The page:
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thermocline

[thur-muh-klahyn] /ˈθɜr məˌklaɪn/
noun
1.
a layer of water in an ocean or certain lakes, where the temperature gradient is greater than that of the warmer layer above and the colder layer below.
Origin
1895-1900
1895-1900; thermo- + Greek klī́nē bed
Related forms
thermoclinal, adjective
Dictionary.com Unabridged
Based on the Random House Dictionary, © Random House, Inc. 2014.
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Examples from the web for thermocline
  • The middle, or barrier, layer is called the thermocline.
  • The thermocline is the border between the dark blue at the bottom and the cyan.
  • The hot- and cold-temperature regions are separated by a temperature gradient or thermocline.
  • The middle layer of water is known as the thermocline.
  • Below the mixed layer lies the thermocline, a narrow zone of rapidly dropping temperature.
  • The plots are used to identify the thermocline and also can be used to understand the movement of water in the water column.
British Dictionary definitions for thermocline

thermocline

/ˈθɜːməʊˌklaɪn/
noun
1.
a temperature gradient in a thermally stratified body of water, such as a lake
Collins English Dictionary - Complete & Unabridged 2012 Digital Edition
© William Collins Sons & Co. Ltd. 1979, 1986 © HarperCollins
Publishers 1998, 2000, 2003, 2005, 2006, 2007, 2009, 2012
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Word Origin and History for thermocline
n.

1898, from thermo- + -cline, from Greek klinein "to slope" (see lean (v.)).

Online Etymology Dictionary, © 2010 Douglas Harper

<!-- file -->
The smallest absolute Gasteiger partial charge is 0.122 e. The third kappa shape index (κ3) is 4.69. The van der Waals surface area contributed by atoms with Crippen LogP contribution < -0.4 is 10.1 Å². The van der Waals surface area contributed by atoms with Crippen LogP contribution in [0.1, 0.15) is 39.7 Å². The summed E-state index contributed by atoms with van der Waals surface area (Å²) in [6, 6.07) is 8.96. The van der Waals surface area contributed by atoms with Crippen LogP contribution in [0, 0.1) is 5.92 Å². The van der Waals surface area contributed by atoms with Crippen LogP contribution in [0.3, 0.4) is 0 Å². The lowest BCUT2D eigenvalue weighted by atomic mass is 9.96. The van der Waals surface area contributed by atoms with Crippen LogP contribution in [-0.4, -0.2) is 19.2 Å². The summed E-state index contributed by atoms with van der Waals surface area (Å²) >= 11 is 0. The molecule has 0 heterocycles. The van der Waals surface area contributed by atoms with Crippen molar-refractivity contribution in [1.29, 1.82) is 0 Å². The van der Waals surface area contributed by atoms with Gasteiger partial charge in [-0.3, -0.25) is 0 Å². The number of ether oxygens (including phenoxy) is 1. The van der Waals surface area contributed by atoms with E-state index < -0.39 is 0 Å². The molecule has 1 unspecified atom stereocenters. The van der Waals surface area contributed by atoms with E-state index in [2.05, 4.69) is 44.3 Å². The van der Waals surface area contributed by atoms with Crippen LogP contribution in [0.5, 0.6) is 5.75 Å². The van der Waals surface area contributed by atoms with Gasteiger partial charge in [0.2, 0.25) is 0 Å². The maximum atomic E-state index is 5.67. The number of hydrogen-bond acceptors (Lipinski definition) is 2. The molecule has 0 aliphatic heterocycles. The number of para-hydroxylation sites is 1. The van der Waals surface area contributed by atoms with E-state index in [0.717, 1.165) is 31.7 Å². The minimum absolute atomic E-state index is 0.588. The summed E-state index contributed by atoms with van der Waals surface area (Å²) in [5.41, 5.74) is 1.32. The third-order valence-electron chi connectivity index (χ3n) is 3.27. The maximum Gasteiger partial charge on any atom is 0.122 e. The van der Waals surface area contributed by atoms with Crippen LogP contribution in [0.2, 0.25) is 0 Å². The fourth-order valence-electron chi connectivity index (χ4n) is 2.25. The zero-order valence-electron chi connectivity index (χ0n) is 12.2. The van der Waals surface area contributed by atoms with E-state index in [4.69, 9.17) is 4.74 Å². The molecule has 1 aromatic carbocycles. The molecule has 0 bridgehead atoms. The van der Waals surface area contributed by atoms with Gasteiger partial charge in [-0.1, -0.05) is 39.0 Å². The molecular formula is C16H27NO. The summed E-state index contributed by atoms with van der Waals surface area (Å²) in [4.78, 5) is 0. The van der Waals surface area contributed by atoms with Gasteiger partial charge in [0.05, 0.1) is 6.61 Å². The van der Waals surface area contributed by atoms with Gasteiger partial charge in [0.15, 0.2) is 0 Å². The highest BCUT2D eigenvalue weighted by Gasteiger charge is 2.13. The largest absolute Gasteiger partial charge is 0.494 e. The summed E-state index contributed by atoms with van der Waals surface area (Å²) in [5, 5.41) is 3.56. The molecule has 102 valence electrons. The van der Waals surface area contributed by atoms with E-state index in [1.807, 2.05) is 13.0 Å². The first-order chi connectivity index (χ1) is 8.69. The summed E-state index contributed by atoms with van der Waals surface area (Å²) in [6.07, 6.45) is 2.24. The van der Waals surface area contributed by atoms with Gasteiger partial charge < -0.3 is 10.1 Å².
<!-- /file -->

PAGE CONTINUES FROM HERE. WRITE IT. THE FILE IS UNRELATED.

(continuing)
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thermocline in Science
thermocline
  (thûr'mə-klīn')   
A distinct layer in a large body of water, such as an ocean or lake, in which temperature changes more rapidly with depth than it does in the layers above or below. Thermoclines may be a permanent feature of the body of water in which they occur, or they may form temporarily in response to phenomena such as the solar heating of surface water during the day. Factors that affect the depth and thickness of a thermocline include seasonal weather variations, latitude and longitude, and local environmental conditions.
The American Heritage® Science Dictionary
Copyright © 2002. Published by Houghton Mifflin. All rights reserved.
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Encyclopedia Article for thermocline

oceanic water layer in which water temperature decreases rapidly with increasing depth. A widespread permanent thermocline exists beneath the relatively warm, well-mixed surface layer, from depths of about 200 m (660 feet) to about 1,000 m (3,000 feet), in which interval temperatures diminish steadily. The deep waters below the thermocline layer decrease in temperature much more gradually toward the seafloor. In latitudes marked by distinct seasons, a seasonal thermocline at much shallower depths forms during the summer as a result of solar heating, and it is destroyed by diminished insolation and increased surface turbulence during the winter. Water density is governed by temperature and salinity; consequently, the thermocline coincides generally with the pycnocline, or layer in which density increases rapidly with depth. The middle layer of water in a lake or reservoir during the summer is also called a thermocline.

Learn more about thermocline with a free trial on Britannica.com
Encyclopedia Britannica, 2008. Encyclopedia Britannica Online.
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